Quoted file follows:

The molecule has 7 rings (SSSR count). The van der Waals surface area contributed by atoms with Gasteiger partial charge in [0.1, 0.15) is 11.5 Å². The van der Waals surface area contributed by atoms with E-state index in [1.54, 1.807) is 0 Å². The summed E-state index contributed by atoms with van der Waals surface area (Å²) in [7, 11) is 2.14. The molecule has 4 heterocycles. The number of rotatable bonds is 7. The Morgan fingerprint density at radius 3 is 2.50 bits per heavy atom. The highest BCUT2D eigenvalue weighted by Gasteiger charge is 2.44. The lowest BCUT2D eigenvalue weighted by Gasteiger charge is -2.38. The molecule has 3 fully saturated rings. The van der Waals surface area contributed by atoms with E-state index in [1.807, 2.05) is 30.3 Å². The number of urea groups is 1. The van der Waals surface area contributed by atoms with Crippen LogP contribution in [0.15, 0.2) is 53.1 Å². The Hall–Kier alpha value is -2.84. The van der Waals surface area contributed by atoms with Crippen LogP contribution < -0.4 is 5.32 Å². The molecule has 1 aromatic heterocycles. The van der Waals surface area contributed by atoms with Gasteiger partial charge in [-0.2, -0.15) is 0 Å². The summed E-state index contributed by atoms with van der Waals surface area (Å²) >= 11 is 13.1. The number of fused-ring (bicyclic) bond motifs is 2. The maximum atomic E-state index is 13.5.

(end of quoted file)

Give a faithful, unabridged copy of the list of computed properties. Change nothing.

The molecule has 7 rings (SSSR count). The van der Waals surface area contributed by atoms with Gasteiger partial charge in [0.1, 0.15) is 11.5 Å². The van der Waals surface area contributed by atoms with E-state index in [1.54, 1.807) is 0 Å². The summed E-state index contributed by atoms with van der Waals surface area (Å²) in [7, 11) is 2.14. The molecule has 4 heterocycles. The number of rotatable bonds is 7. The Morgan fingerprint density at radius 3 is 2.50 bits per heavy atom. The highest BCUT2D eigenvalue weighted by Gasteiger charge is 2.44. The lowest BCUT2D eigenvalue weighted by Gasteiger charge is -2.38. The molecule has 3 fully saturated rings. The van der Waals surface area contributed by atoms with E-state index in [1.807, 2.05) is 30.3 Å². The number of urea groups is 1. The van der Waals surface area contributed by atoms with Crippen LogP contribution in [0.15, 0.2) is 53.1 Å². The Hall–Kier alpha value is -2.84. The van der Waals surface area contributed by atoms with Crippen LogP contribution < -0.4 is 5.32 Å². The molecule has 1 aromatic heterocycles. The van der Waals surface area contributed by atoms with Gasteiger partial charge in [-0.2, -0.15) is 0 Å². The summed E-state index contributed by atoms with van der Waals surface area (Å²) >= 11 is 13.1. The number of fused-ring (bicyclic) bond motifs is 2. The maximum atomic E-state index is 13.5.